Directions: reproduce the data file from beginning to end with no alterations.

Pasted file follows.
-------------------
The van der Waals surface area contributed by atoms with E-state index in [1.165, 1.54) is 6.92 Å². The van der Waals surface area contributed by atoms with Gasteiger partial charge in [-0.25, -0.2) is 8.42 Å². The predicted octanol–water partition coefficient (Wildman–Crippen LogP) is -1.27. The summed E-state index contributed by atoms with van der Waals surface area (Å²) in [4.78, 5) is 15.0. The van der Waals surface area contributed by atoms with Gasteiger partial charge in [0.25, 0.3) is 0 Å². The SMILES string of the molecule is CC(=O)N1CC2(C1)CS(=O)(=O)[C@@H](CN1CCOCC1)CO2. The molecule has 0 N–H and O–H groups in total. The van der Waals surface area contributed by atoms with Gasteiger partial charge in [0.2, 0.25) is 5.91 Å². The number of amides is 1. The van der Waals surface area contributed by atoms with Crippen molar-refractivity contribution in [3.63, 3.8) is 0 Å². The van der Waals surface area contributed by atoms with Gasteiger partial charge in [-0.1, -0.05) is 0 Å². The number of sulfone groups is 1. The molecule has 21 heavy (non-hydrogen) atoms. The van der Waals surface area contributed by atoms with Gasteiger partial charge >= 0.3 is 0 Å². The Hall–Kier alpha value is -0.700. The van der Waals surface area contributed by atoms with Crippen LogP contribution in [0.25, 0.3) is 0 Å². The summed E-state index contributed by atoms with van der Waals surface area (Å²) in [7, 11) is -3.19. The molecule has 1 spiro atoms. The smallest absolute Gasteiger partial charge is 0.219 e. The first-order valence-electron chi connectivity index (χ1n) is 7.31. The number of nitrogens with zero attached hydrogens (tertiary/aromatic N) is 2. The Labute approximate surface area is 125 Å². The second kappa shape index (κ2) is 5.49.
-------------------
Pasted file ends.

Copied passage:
The van der Waals surface area contributed by atoms with E-state index in [1.165, 1.54) is 6.92 Å². The van der Waals surface area contributed by atoms with Gasteiger partial charge in [-0.25, -0.2) is 8.42 Å². The predicted octanol–water partition coefficient (Wildman–Crippen LogP) is -1.27. The summed E-state index contributed by atoms with van der Waals surface area (Å²) in [4.78, 5) is 15.0. The van der Waals surface area contributed by atoms with Gasteiger partial charge in [0.25, 0.3) is 0 Å². The SMILES string of the molecule is CC(=O)N1CC2(C1)CS(=O)(=O)[C@@H](CN1CCOCC1)CO2. The molecule has 0 N–H and O–H groups in total. The van der Waals surface area contributed by atoms with Gasteiger partial charge in [0.2, 0.25) is 5.91 Å². The number of amides is 1. The van der Waals surface area contributed by atoms with Crippen molar-refractivity contribution in [3.63, 3.8) is 0 Å². The van der Waals surface area contributed by atoms with Gasteiger partial charge in [-0.1, -0.05) is 0 Å². The number of sulfone groups is 1. The molecule has 21 heavy (non-hydrogen) atoms. The van der Waals surface area contributed by atoms with Gasteiger partial charge >= 0.3 is 0 Å². The Hall–Kier alpha value is -0.700. The van der Waals surface area contributed by atoms with Crippen LogP contribution in [0.25, 0.3) is 0 Å². The summed E-state index contributed by atoms with van der Waals surface area (Å²) in [7, 11) is -3.19. The molecule has 1 spiro atoms. The smallest absolute Gasteiger partial charge is 0.219 e. The first-order valence-electron chi connectivity index (χ1n) is 7.31. The number of nitrogens with zero attached hydrogens (tertiary/aromatic N) is 2. The Labute approximate surface area is 125 Å². The second kappa shape index (κ2) is 5.49.